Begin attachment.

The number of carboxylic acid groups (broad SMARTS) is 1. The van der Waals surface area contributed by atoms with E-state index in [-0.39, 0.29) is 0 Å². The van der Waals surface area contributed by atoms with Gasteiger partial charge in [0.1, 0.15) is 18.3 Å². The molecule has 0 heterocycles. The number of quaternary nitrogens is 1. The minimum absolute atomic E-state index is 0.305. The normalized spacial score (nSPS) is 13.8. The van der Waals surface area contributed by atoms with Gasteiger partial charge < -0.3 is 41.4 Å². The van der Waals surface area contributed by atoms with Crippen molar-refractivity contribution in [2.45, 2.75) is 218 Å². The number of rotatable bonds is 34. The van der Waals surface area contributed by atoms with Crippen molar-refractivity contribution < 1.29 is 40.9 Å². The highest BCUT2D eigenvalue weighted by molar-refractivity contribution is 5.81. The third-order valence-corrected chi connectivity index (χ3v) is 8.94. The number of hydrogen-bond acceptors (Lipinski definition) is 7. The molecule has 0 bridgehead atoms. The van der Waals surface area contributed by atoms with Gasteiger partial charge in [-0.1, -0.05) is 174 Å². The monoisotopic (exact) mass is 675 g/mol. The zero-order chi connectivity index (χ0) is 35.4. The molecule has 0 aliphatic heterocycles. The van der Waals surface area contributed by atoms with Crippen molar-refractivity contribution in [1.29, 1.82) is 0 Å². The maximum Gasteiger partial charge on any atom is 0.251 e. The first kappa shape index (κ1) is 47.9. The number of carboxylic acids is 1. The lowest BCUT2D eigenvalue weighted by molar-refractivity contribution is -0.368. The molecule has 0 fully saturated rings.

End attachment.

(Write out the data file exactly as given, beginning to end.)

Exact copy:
The number of carboxylic acid groups (broad SMARTS) is 1. The van der Waals surface area contributed by atoms with E-state index in [-0.39, 0.29) is 0 Å². The van der Waals surface area contributed by atoms with Gasteiger partial charge in [0.1, 0.15) is 18.3 Å². The molecule has 0 heterocycles. The number of quaternary nitrogens is 1. The minimum absolute atomic E-state index is 0.305. The normalized spacial score (nSPS) is 13.8. The van der Waals surface area contributed by atoms with Gasteiger partial charge < -0.3 is 41.4 Å². The van der Waals surface area contributed by atoms with Crippen molar-refractivity contribution in [2.45, 2.75) is 218 Å². The number of rotatable bonds is 34. The van der Waals surface area contributed by atoms with Crippen molar-refractivity contribution < 1.29 is 40.9 Å². The highest BCUT2D eigenvalue weighted by molar-refractivity contribution is 5.81. The third-order valence-corrected chi connectivity index (χ3v) is 8.94. The number of hydrogen-bond acceptors (Lipinski definition) is 7. The molecule has 0 bridgehead atoms. The van der Waals surface area contributed by atoms with Gasteiger partial charge in [-0.1, -0.05) is 174 Å². The monoisotopic (exact) mass is 675 g/mol. The zero-order chi connectivity index (χ0) is 35.4. The molecule has 0 aliphatic heterocycles. The van der Waals surface area contributed by atoms with Crippen molar-refractivity contribution in [1.29, 1.82) is 0 Å². The maximum Gasteiger partial charge on any atom is 0.251 e. The first kappa shape index (κ1) is 47.9. The number of carboxylic acids is 1. The lowest BCUT2D eigenvalue weighted by molar-refractivity contribution is -0.368. The molecule has 0 fully saturated rings.